The Fossil Record

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The fossil record is a term used to refer to the sum total of fossils discovered in the bowels of the Earth.

Earth is composed of rock layers called strata, and the science of studying these layers is called stratigraphy. Usually occurring in layers of sedimentary rock distributed around the world, a fossil is any geological imprint of a once-living life form and the study of fossils is known as paleontology.

Familiarity with the geologic time scale is essential in studying the fossil record. Largely the result of eighteenth and nineteenth century European science, this time scale represents Earth’s natural history. Much like world history can be divided into both general and specific periods of time, geologic history is also divided into general periods of time called eons, and each eon further subdivides into eras, within which we find specific periods and epochs. The Law of Superposition assumes that lower strata are always older, thus the further down a fossil is discovered the older it is reasonably assumed to be.

The fossil record hardly conforms to our expectations and despite a certain degree of constancy there are all sorts of gaps, omissions and irregularities. For example, to my knowledge there are no known tetrapod fossils anywhere in the world from the Aalenian (mid-Jurassic) period. In spite of facts like this most scientists presuppose the record is sufficiently complete for research, and in theory its exposition should prove favorable to either one model or the other.

It would be fair to point out that there are at least two schools of thought on the fossil record itself and how it came to be. Uniformitarianism is the idea that geologic processes occurring at the same rate as presently observed can account for all of Earth’s geological features. Many people including scientists, students and lay researchers believe that the fossils in the record were laid down separately over hundreds of millions of years. Although certain Christian creationists may hold this view as well, others feel that all the specimens in the record were laid down simultaneously during the Noahic flood of Genesis, also referred to as flood geology. With either interpretation we would expect the fossil record to have preserved a substantial cross-section of various life forms, much less so in the Noahic flood interpretation, which was said to span a period of forty days.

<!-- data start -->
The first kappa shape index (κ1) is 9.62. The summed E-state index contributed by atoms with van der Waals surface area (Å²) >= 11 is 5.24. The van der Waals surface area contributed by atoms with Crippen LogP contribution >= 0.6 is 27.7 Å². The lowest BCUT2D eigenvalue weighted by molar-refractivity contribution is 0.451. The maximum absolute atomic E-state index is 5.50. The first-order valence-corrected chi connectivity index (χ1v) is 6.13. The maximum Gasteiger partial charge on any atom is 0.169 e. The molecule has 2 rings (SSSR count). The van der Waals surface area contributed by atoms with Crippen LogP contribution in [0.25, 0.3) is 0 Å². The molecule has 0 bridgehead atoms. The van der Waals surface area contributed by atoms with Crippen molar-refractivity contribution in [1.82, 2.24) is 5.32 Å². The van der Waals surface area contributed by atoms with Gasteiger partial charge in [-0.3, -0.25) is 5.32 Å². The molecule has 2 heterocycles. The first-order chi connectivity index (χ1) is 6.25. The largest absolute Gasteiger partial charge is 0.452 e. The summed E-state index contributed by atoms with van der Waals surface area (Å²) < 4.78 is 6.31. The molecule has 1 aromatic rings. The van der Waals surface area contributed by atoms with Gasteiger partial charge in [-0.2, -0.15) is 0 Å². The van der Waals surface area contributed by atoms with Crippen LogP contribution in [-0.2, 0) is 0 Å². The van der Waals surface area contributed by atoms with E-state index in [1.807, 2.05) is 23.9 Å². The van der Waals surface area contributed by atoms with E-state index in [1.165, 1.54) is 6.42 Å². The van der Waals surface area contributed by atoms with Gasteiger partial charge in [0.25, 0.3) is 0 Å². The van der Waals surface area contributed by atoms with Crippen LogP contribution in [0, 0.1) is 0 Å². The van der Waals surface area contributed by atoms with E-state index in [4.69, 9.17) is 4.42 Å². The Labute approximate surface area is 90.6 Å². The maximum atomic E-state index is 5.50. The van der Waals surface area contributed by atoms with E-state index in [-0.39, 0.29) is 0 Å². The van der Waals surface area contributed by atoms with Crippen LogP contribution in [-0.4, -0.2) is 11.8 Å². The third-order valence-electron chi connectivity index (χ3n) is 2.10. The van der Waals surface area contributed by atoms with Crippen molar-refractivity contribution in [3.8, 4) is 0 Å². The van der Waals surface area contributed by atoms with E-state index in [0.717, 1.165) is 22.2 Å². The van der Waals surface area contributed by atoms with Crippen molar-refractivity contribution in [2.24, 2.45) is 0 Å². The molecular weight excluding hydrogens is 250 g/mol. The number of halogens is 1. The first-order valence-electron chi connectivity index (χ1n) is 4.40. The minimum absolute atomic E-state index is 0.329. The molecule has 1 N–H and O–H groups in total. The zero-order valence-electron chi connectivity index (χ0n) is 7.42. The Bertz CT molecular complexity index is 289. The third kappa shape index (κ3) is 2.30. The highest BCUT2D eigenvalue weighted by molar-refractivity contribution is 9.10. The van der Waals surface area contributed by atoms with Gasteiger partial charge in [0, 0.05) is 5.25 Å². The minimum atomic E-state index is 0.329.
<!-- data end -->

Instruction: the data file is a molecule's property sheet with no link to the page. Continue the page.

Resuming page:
The completeness of the fossil record is often mentioned in debates, and it's common to hear things like, "The fossil record is only half full." Like most blanket statements, this one contains a general truth but also disinformation. First we must clarify what we are talking about. If we are talking about preserved fossils of vertebrate taxa at the family level, then in this particular context the fossil record is about three-quarters complete. It is much less complete at the genus or species level.

Although not to be taken as out of context as denigrating to the theory of evolution, evolutionary scientists Niles Eldredge, George Simpson and Stephen J. Gould, of the American Museum of Natural History and Harvard University, respectively, noted that the fossil record does not support the traditional Darwinian idea of slow, gradual changes in organisms through time. As Mr. Eldredge explains, “Most families, orders, classes and phyla appear rather suddenly in the fossil record, often without anatomically intermediate forms smoothly interlinking evolutionarily derived descendant taxa with their presumed ancestors.” Evidence of gradualism between phyla, classes and even orders is generally non-existent and what little evidence does exist is heavily debated. George Simpson acknowledged this decades ago: "This is true of all thirty-two orders of mammals…The earliest and most primitive known members of every order already have the basic ordinal characters, and in no case is an approximately continuous sequence from one order to another known. In most cases the break is so sharp and the gap so large that the origin of the order is speculative and much disputed…” To this Mr. Gould adds, "We may acknowledge a central and surprising fact of life's history – marked decrease in disparity followed by an outstanding increase in diversity within the few surviving designs."

Contrary to the protestations of Bertram Cates in Inherit the Wind, the fossil record, Cambrian in particular, indeed does seem to indicate that life was stuck on Earth much like a flower in a geranium pot. This disparity has been referred to as the trade secret of paleontology. Although damning to gradualism, the facts of the fossil record alone do not lead to sustainable conclusions for either atheism or theism. That's because science cannot address a religious claim, and if science can address a religious claim, then that claim is not religious, but in accordance with some fact or observation of reality.

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